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Betsy DeVos' visit will be in a bubble of privatisation

On her UK visit, the US education secretary will see only see the privatisation of schools through those who actively pursue it. She'll see nothing of the true scandal

Betsy DeVos_Editoral

On her UK visit, the US education secretary will see only see the privatisation of schools through those who actively pursue it. She'll see nothing of the true scandal

The visit by Donald Trump’s secretary of state for education, Betsy DeVos, to England this week is about reinforcing a damaging privatisation agenda in both countries.

DeVos has never worked in state education, but spent millions of her own dollars backing voucher schemes and other forms of ‘school choice’ policy in her home state of Michigan.

Around 80 per cent of the charter schools – similar to academies – in Michigan are now operated by for-profit companies.

But Michigan is falling further behind on test scores, on-time high school graduation rates and getting young adults through college or post-secondary training.

This approach is not working in the US, and it’s not working here.

In England, study after study shows that the academies and free schools reforms have not only failed to deliver meaningful school improvement, but have also failed to deliver the freedoms promised for schools.

A recent study by the LSE concluded that schools run by multi-academy trusts “have less freedom”.

Similarly, a new joint report by the Sutton Trust and the National Foundation for Educational Research on free schools concluded that the programme is failing to fulfil its original purpose of offering “innovative and parent-led approaches to the curriculum”.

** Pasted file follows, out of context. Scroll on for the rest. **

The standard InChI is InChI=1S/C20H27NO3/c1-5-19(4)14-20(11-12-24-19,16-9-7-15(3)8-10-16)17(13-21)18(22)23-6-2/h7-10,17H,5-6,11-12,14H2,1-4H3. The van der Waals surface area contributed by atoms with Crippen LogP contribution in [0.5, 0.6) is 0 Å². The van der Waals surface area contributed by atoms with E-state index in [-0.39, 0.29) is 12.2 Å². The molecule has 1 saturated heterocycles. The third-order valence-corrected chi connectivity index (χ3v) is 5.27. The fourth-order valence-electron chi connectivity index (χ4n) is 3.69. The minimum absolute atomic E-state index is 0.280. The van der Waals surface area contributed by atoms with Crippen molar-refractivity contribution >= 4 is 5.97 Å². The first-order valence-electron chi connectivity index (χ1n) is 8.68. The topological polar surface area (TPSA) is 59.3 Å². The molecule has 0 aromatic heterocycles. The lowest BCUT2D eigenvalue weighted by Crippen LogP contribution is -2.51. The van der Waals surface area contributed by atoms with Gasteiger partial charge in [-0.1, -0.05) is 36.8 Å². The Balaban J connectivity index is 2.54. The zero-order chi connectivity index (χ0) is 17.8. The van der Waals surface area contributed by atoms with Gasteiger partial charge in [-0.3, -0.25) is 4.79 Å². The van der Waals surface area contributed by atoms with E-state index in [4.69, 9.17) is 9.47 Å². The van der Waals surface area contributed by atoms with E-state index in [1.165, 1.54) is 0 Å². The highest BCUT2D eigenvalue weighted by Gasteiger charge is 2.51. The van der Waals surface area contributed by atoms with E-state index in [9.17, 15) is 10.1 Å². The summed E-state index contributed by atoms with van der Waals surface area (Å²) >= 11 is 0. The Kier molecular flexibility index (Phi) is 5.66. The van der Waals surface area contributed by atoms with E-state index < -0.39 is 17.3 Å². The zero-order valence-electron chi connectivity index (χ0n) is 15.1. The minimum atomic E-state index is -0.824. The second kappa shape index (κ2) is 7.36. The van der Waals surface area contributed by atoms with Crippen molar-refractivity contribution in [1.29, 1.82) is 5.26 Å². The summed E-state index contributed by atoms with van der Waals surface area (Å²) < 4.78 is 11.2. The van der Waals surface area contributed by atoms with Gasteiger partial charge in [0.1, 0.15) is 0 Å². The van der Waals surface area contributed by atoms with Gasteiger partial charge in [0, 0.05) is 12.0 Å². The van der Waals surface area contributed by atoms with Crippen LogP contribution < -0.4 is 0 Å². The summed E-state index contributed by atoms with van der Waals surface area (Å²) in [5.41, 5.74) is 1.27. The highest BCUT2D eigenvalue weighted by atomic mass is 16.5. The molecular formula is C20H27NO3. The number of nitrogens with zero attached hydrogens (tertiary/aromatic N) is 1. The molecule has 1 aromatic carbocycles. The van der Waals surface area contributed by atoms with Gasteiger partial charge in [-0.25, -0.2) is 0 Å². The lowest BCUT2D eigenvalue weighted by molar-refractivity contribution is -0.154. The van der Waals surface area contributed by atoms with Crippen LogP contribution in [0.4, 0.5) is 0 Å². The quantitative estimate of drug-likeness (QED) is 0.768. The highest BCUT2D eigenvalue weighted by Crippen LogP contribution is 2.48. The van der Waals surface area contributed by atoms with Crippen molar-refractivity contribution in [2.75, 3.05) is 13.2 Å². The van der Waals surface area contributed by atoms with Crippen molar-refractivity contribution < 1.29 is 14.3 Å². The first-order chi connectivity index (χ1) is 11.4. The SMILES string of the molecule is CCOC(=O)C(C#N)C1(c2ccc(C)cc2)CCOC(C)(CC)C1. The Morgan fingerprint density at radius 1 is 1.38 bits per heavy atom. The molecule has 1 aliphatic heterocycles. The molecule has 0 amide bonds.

According to the report “over the past three years, free schools have become less innovative, less parent-led, and increasingly set-up by academy chains.”

In the name of school choice scores of free schools, studio schools and University Technology Colleges have opened at huge cost to the taxpayer only to close down within a few years.

In both the US and England, privatisation of the school systems has also increased the scope for financial mismanagement and scandal, again with disastrous consequences for communities.

However, during her visit to England, DeVos will see nothing of that; instead, she will be hobnobbing with the great and the good of the academy movement.

She is going to visit Grey Coat Hospital School, attended by the daughters of former prime minister David Cameron and former education secretary – and architect of the coalition government’s academies programme – Michael Gove.

She will also visit Pimlico Primary, which is run by Future Academies Trust, the academy sponsor set up by Lord John Nash, who was minister for schools until 2017.

DeVos will also meet with the current schools ,inister Lord Theodore Agnew, another founder of an academy chain – the Inspiration Academies Trust. Indeed, Lord Agnew was also briefly a director at Lord Nash’s chain before resigning after just two months.

Interestingly, a note in the most recent accounts for Future Academies Trust show a huge donation from Lord Nash of over £330,000. Wouldn’t it be great if all schools could rely on an annual injection of funds on this scale in these straitened times?

These internecine connections reflect the fact that our school system is being overseen by a small clique of individuals with an ideological commitment to pursuing privatisation.

Over the past few years, these people have let down teachers, parents and pupils on a truly huge scale. As well as overseeing a hugely chaotic and expensive set of reforms in the name of school choice, the government has created an unprecedented funding crisis and a crisis in teacher recruitment and retention.

These are the defining features of our current government’s record on education and the ones on which they should be judged.

Though we don’t hold out much hope that this will happen, the visit of Betsy DeVos this week should be an opportunity for reflection for both governments on what really makes a difference to schools, teachers and pupils.

Mary Bousted is joint general secretary of the NEU teaching union. She tweets @MaryBoustedNEU

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